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Insanely Simple: The Obsession That Drives Apple's Success Hardcover – April 26, 2012


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Product Details

  • Hardcover: 240 pages
  • Publisher: Portfolio Hardcover (April 26, 2012)
  • Language: English
  • ISBN-10: 1591844835
  • ISBN-13: 978-1591844839
  • Product Dimensions: 9.1 x 6.2 x 1 inches
  • Shipping Weight: 14.4 ounces
  • Average Customer Review: 4.1 out of 5 stars  See all reviews (124 customer reviews)
  • Amazon Best Sellers Rank: #227,214 in Books (See Top 100 in Books)

Editorial Reviews

From Booklist

Segall worked with Steve Jobs for 12 years, as creative director at Apple and NeXT Computer, and also spent time as agency global creative director at Dell, IBM, Intel, and BMW. As the man who came up with the iconic iMac name, which launched one of the most successful product lines in history, Segall played a pivotal role in reviving Apple from near death. His close working relationship with Jobs allows him to provide insight into how Jobs’ obsession with simplicity became the driving force that informs every decision the company makes to this day, from product design to advertising, even down to the packing boxes. Segall contrasts this Apple mind-set with those of companies like Dell, Intel, and Microsoft, where complexity and a dizzying array of product choices only serve to confuse and distract customers. His recounting of high-level meetings, ad campaigns, and product-naming sessions reveals much about how Jobs’ unyielding, brutally honest approach pushed aside rivals, teams of lawyers, and everyone else who said it couldn’t be done to remake Apple into one of the most admired and valuable companies in the world. --David Siegfried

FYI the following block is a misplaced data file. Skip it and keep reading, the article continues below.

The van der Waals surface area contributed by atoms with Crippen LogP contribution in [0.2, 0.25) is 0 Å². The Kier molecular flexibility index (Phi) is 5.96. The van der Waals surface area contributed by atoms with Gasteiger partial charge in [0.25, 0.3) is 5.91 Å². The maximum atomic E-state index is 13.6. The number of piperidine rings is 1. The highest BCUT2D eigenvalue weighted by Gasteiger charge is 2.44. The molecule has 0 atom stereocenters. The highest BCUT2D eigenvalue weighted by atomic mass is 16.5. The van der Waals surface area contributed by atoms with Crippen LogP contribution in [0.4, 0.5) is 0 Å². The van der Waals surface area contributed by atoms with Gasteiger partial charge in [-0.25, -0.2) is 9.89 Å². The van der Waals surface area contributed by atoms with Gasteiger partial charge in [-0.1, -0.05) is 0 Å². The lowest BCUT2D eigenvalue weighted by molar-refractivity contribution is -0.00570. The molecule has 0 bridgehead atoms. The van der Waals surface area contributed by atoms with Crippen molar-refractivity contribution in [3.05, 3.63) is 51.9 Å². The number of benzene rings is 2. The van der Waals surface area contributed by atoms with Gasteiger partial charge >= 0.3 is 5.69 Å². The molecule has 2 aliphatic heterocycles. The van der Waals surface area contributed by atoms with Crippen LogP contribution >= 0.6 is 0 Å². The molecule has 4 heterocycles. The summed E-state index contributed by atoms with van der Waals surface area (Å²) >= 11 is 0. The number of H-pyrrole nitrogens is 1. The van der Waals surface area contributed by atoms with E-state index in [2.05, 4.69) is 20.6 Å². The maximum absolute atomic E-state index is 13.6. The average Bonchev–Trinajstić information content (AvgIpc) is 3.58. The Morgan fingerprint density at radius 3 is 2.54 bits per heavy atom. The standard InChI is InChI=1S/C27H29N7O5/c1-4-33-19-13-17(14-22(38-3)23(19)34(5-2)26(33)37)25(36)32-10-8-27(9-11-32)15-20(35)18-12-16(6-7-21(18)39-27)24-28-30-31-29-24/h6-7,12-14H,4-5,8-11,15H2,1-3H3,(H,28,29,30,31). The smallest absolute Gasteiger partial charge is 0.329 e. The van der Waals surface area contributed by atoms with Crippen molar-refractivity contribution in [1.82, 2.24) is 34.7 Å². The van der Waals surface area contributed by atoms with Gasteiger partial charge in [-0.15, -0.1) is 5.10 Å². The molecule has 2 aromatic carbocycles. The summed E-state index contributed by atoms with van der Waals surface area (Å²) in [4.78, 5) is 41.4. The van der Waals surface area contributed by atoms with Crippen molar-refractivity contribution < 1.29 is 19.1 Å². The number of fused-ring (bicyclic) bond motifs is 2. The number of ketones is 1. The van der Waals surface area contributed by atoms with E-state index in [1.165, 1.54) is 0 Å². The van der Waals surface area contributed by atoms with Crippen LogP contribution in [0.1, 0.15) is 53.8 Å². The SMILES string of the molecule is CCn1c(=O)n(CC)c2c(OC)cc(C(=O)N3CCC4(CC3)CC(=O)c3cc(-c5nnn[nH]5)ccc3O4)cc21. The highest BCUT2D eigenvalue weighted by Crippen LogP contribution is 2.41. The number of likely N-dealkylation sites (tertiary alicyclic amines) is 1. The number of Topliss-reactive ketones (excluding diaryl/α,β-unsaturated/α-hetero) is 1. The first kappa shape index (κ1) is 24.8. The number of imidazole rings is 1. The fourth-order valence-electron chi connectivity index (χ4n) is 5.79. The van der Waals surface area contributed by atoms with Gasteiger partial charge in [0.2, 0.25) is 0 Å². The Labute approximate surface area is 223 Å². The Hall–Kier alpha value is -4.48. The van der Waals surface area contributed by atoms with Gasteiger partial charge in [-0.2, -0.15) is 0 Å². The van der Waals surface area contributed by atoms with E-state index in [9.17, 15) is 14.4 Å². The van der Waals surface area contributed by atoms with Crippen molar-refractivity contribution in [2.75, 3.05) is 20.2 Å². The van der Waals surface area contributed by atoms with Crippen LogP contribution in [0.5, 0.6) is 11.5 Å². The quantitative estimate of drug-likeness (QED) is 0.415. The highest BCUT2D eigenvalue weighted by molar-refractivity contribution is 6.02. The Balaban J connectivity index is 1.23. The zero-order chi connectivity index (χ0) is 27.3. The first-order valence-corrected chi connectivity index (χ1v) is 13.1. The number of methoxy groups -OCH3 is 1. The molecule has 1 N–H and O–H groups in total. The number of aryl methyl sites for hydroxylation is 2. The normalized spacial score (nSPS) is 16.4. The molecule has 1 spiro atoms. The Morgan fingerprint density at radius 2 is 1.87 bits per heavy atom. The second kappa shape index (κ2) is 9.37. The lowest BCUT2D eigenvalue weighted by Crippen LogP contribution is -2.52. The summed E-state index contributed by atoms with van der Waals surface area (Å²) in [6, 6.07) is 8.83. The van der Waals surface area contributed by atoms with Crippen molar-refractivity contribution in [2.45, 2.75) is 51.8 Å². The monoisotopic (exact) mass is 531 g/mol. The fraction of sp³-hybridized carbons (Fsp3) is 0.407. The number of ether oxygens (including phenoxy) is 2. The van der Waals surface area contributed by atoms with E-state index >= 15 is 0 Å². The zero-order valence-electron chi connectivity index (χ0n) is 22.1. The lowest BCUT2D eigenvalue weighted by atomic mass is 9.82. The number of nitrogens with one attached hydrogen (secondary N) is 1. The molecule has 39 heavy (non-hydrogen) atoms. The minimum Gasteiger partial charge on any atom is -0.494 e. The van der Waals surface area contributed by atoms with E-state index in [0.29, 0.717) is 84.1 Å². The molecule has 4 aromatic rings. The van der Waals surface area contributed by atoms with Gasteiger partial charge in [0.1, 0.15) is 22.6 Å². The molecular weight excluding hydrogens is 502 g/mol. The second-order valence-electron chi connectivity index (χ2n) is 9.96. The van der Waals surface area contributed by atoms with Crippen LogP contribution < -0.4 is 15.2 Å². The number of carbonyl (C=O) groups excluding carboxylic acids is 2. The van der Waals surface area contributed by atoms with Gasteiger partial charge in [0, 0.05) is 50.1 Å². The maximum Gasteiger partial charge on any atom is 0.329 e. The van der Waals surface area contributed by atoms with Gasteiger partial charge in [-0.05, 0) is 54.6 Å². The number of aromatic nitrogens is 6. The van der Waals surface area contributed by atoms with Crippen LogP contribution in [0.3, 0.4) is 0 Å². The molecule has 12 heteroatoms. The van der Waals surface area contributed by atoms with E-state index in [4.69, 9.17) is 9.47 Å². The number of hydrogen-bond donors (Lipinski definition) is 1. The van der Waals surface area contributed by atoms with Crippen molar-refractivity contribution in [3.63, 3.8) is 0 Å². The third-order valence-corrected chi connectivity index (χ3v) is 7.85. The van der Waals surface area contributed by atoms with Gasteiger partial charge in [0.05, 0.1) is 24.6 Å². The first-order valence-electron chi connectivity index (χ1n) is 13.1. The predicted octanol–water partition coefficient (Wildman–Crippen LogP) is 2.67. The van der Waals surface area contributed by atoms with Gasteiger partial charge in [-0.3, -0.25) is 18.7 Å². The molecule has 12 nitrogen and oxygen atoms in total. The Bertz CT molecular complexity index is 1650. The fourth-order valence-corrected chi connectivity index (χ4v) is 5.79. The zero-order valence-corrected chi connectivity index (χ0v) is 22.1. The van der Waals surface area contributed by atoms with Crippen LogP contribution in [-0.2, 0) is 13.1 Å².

Review

“A blueprint for running a company the Steve Jobs way . . . should be required reading for anyone interested in management and marketing.”
The Times (London)
 
“Gets inside Apple’s branding and marketing to explain its directness and power.”
Financial Times
 
“Required reading.”
The Observer